Another object of the invention is to provide a construction of this type in which the two parts of the assembly will have a maximum ot contact.

The advantages of my invention will appear more fully as I proceed with my speci cation.

In the drawings- Figure 1 is a perspective view of my improved two-part reversible dipper tooth with part of the base casting cut away and shown in section to more clearly illustrate the connecting parts of the assembly.

Figure 2 is a perspective view of the nose end of the base casting.

Figure 3 is a transverse section through Figure 1 in a plane indicated by the line 3-3 of Figure 1.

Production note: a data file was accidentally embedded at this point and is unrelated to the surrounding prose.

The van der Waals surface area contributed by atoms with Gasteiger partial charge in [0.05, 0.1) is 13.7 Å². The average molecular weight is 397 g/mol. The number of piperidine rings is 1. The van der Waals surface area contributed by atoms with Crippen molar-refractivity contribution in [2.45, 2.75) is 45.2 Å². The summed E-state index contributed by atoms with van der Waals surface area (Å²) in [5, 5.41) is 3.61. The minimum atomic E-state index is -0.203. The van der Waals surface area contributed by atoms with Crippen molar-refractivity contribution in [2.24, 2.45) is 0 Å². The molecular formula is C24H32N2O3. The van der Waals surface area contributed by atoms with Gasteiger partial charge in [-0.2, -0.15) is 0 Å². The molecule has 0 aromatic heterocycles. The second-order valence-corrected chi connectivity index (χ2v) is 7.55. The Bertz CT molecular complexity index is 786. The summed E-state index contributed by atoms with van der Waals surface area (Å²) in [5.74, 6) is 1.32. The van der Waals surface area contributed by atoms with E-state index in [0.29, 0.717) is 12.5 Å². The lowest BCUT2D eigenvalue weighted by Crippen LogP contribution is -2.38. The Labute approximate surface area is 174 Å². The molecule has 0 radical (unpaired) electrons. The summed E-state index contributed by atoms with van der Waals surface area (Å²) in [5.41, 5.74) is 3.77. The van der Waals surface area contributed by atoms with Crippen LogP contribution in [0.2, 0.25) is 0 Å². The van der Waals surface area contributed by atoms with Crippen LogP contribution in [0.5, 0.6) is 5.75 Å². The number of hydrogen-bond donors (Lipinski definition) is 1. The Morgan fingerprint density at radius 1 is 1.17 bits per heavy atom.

Figure 4 is a view representing a section through Figure 1 in a plane indicated by the line 4-4 of Figure 1.

Figure 5 is a perspective view of the point.

Figure 6 is a perspective view of a wedgepin by means of which the two parts of the assembly are locked together.

A Figure 't' is a perspective view of a modihed Jform of the invention.

'i5 used in this embodiment of the invention.

Figure 8 is a perspective view of the point Figure 1l is a view representing a longitudinal central section through a modilied form of the point in the plane of the slot of the tenon.